A man gave me a parachute
by Karin Wraley Barbee

  1. I buried it.
  2. It was thin,
  3. red, blue, green,
  4. but strong. The wind
  5. kept carrying it from me,
  6. tugging it away as I balled it
  7. up and stuffed it into the hole
  8. I’d dug behind the house.
  9. Even when I tossed the wet,
  10. heavy dirt on top
  11. like a marriage,
  12. it kept moving.
  1. When I was done, I patted the lump,
  2. stuck a stick in it and left.
  3. Reality is, the thing was never
  4. going to work. It was always
  5. bound to tangle in itself or
  6. open into another spinning chute
  7. a couple hundred feet above Ohio,
  8. twist violently, then plummet.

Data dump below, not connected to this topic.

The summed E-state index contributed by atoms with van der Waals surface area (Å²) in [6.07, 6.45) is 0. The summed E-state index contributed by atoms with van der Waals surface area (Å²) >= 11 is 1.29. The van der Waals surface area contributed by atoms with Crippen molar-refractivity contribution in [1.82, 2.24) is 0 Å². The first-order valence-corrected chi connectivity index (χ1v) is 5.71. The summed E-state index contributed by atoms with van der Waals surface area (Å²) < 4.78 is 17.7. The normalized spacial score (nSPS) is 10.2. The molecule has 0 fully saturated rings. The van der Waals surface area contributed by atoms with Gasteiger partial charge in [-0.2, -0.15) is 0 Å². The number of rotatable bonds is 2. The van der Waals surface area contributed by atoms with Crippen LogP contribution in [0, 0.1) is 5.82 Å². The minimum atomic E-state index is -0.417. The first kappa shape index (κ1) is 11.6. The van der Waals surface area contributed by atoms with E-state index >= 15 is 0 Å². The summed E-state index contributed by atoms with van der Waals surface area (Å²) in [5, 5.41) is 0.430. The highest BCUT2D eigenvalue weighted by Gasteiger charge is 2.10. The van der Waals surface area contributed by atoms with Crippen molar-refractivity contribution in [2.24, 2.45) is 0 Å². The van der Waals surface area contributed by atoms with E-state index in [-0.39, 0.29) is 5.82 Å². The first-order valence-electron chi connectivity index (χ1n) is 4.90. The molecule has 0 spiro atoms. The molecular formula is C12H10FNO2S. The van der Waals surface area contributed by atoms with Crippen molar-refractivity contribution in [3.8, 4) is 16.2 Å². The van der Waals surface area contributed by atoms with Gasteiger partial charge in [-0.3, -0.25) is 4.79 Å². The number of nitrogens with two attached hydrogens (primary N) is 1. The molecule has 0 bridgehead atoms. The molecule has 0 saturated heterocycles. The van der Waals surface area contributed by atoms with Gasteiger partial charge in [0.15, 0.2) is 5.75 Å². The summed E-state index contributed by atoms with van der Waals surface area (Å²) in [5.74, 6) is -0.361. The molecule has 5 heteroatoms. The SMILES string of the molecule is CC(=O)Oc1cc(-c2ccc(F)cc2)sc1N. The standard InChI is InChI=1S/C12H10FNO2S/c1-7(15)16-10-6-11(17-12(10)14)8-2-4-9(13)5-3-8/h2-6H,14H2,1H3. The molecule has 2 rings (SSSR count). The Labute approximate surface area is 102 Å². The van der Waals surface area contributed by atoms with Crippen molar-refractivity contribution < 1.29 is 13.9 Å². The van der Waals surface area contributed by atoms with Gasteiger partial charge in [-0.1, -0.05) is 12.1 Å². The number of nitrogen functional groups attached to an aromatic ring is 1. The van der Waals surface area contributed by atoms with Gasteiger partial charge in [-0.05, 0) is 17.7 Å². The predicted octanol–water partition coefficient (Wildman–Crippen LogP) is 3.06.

9. Or it would have simply stayed
  10. tightly packed,
  11. hit the ground never having
  12. opened. A straight shot --
  13. explosion of mud and blood.
Packingtown Review – Vol.11, Spring 2019

A native of Ohio, Karin Wraley Barbee currently teaches composition and creative writing at Siena Heights University. She lives with her husband and two children in Tecumseh, Michigan. Her work has appeared in Natural Bridge, Swerve, Fjords Review, Columbia Review, The Diagram, Whiskey Island, Found Poetry Review, Glass: A Journal of Poetry, Fiction Southeast, and Sugar House Review.

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